We all know that “change is what everyone is afraid to face” this is the general human tendency, in which if we talk about the Indians they are specially known for carrying on anything as a tradition for a long term until and unless it is the necessity to bring the change. Similarly, in this case of cashless transactions on July 2015, when our Prime Minister took the initiative of shifting the liquid currency transactions towards the cash-less transaction, people of the country felt mockingly shocked as if how the traditional liquid currency running for so long can be replaced by some online-virtual currency, which is intangible or deprived of senses against that of the banknotes. This turns out to be very painful phase for our government, as discussed above the people of the country were in dilemma regarding the usage of the virtual money or any kind of cash-less transaction as they were revolving around too many questions for the same, such as how difficult is it to switch towards the technology for routine jobs(many of the retailers avoid using smart phones or the technological gadgets), what are the modes of transactions, what credentials do we need to have for the same, how much time will it take for the transaction, where our money will be transferred, will this be secure enough for our bank accounts, how the billing will be done, how much extra expense will be add on for the internet connection, who will be liable for any kind of deceit, who is the authority to take care of all these, etc.

But later in the financial year of 2016-17, there were a total of 865.9 crore digital transactions across all banking platforms. Within a period of 3 years, the amount of digital transactions has more than tripled. Recently, Niti Aayog principal advisor Ratan Watal shared similar statistics, stating that digital payments grew 55 per cent in volume and 24.2 per cent in value in 2016-17 over 2015-16.[3]

The above statistics shows how the people started adapting the technology and shifted towards the cash-less transactions, in the Metropolitan cities about 60-70% of the shop owners, grocery stores, local vendors and even the small tea stall owners use Paytm for the payment. This has also minimized the problem of spare change of which the sellers took the advantage by either giving a chocolate or by asking to buy something to make a round figure or procrastinating the amount for next purchase(which hardly happens), but this issue is resolved here as the exact amount of payment (including decimal figure) can be done using the virtual money transactions.

The adult population with a bank account has increased to 65 percent with the financial inclusion reforms in India over the last 5 years.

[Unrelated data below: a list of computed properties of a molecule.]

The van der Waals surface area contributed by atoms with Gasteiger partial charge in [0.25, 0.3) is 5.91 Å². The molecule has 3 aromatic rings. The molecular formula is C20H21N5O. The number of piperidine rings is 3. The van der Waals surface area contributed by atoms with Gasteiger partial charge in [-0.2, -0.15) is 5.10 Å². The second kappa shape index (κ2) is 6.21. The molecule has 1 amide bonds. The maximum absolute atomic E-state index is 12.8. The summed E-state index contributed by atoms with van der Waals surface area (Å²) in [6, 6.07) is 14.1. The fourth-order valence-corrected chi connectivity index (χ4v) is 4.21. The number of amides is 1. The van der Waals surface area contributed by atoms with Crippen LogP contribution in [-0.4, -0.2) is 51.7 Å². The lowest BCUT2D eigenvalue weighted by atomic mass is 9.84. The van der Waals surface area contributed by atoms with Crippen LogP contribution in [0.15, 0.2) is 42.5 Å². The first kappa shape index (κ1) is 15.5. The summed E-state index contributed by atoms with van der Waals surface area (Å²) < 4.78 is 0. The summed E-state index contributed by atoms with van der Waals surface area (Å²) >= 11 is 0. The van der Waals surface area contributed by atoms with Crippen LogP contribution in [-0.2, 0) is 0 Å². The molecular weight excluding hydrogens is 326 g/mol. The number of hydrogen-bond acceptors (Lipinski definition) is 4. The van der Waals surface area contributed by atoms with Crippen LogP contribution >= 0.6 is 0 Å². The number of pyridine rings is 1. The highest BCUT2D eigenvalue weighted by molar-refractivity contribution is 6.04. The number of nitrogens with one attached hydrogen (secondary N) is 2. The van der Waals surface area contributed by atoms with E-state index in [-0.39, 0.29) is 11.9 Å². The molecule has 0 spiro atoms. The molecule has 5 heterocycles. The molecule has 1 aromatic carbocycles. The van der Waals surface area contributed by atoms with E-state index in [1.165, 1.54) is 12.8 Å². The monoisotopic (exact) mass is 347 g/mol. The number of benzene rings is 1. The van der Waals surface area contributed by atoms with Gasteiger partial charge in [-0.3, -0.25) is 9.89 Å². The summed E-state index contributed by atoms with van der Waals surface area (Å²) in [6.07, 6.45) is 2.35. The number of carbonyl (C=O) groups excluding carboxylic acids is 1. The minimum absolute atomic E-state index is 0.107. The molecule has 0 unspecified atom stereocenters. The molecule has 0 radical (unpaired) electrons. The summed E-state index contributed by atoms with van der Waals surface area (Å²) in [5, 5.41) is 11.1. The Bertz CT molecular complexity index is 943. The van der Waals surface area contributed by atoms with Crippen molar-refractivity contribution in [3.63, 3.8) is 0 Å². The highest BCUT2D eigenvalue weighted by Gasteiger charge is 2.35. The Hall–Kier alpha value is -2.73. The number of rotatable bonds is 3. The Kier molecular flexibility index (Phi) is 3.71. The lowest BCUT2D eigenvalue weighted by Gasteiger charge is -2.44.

The cash-less economy transaction has helped out to give the tremendous increase in GDP (gross domestic product) rate of our country.

If we talk about the rural areas the effect of demonetization results out to be harsh as the sudden news of banning of Rs.500 and Rs.1000 banknotes made the situation chaotic. More than 90% of the rural people do the transaction in cash and there are limited access to the banks, in this moment they had faced so much problems, even some of them faced the day for survivals.

Therefore, it is not at all easy for them to get involve in the cash-less payment mode but this brought the change as by the stats of telecom companies states that till 2012 only 13% of the rural people subscribed for the internet but in 2016 this figure has reached to about 58% which is sought to be a big change.[4]



There are two directions where the law plays very important role in making the boundation for the crime to take place in cash-less transactions, i.e regarding the privacy and the other is the assurance of data of the users.As of now, there is no such law specifically deals with these two issue. The question arises, if there is no such law regarding the cash-less transactions, then why the liquid-money transaction user will trust in the cash-less transaction scheme of the government. Rather there are laws that governs the online activities of the user, i.e Information Technology Act, 2008 (Cyberlaw), under Section 43A of the Act the security and privacy of the online data is protected, and for any kind of malicious activity, tempering or misuse of data is covered under Section 65 of the said Act. Also if there any kind of unauthorized transaction takes place without user’s knowledge then the user is limited liable under customer protection-guidelines of RBI.

On July 6, 2017, the RBI issued a notification, Customer protection – limited liability of customers in unauthorized electronic banking transactions. The good news is that the onus is on the banks to prove that a fraud has taken place, but customers should inform the bank as soon as possible to avoid being penalized.[5]

Also there are cyber-cells which are engaged by the police when the FIR is done and there is the need of tracking of cyber-footprints the court grants the permission under its jurisdiction, than the investigation is done accordingly which is one of the legal solution but in many cities the influence and working mechanism is not that equipped enough for the investigation process. Also there is the myth that it is very lengthy and the slow process. Therefore, very few people try to opt for this option. But more or less it is the effective process nowadays.

Although there is no such specific law for these types of issues but the above discussed handful of security assurances by our government are helpful in getting relief and remedies, therefore we can have fearless online transactions on our daily usage by keeping complete precautionary measures in mind.